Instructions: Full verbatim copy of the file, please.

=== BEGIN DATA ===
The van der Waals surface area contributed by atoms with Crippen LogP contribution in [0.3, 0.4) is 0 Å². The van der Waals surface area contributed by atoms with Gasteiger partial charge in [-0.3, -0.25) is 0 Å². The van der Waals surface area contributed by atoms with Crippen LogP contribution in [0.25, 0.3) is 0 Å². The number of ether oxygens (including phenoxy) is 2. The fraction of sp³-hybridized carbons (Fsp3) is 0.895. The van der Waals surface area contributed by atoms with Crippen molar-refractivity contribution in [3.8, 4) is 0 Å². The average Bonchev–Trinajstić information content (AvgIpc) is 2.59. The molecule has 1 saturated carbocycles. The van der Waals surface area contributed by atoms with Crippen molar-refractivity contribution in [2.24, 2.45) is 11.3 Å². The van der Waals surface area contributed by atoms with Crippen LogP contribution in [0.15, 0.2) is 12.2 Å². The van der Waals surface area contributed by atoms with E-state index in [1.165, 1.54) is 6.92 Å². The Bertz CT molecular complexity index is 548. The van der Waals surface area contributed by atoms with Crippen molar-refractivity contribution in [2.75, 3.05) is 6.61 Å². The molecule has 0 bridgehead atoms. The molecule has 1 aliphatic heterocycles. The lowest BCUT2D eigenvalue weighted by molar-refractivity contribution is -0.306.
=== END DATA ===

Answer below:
The van der Waals surface area contributed by atoms with Crippen LogP contribution in [0.3, 0.4) is 0 Å². The van der Waals surface area contributed by atoms with Gasteiger partial charge in [-0.3, -0.25) is 0 Å². The van der Waals surface area contributed by atoms with Crippen LogP contribution in [0.25, 0.3) is 0 Å². The number of ether oxygens (including phenoxy) is 2. The fraction of sp³-hybridized carbons (Fsp3) is 0.895. The van der Waals surface area contributed by atoms with Crippen molar-refractivity contribution in [3.8, 4) is 0 Å². The average Bonchev–Trinajstić information content (AvgIpc) is 2.59. The molecule has 1 saturated carbocycles. The van der Waals surface area contributed by atoms with Crippen molar-refractivity contribution in [2.24, 2.45) is 11.3 Å². The van der Waals surface area contributed by atoms with Crippen LogP contribution in [0.15, 0.2) is 12.2 Å². The van der Waals surface area contributed by atoms with E-state index in [1.165, 1.54) is 6.92 Å². The Bertz CT molecular complexity index is 548. The van der Waals surface area contributed by atoms with Crippen molar-refractivity contribution in [2.75, 3.05) is 6.61 Å². The molecule has 0 bridgehead atoms. The molecule has 1 aliphatic heterocycles. The lowest BCUT2D eigenvalue weighted by molar-refractivity contribution is -0.306.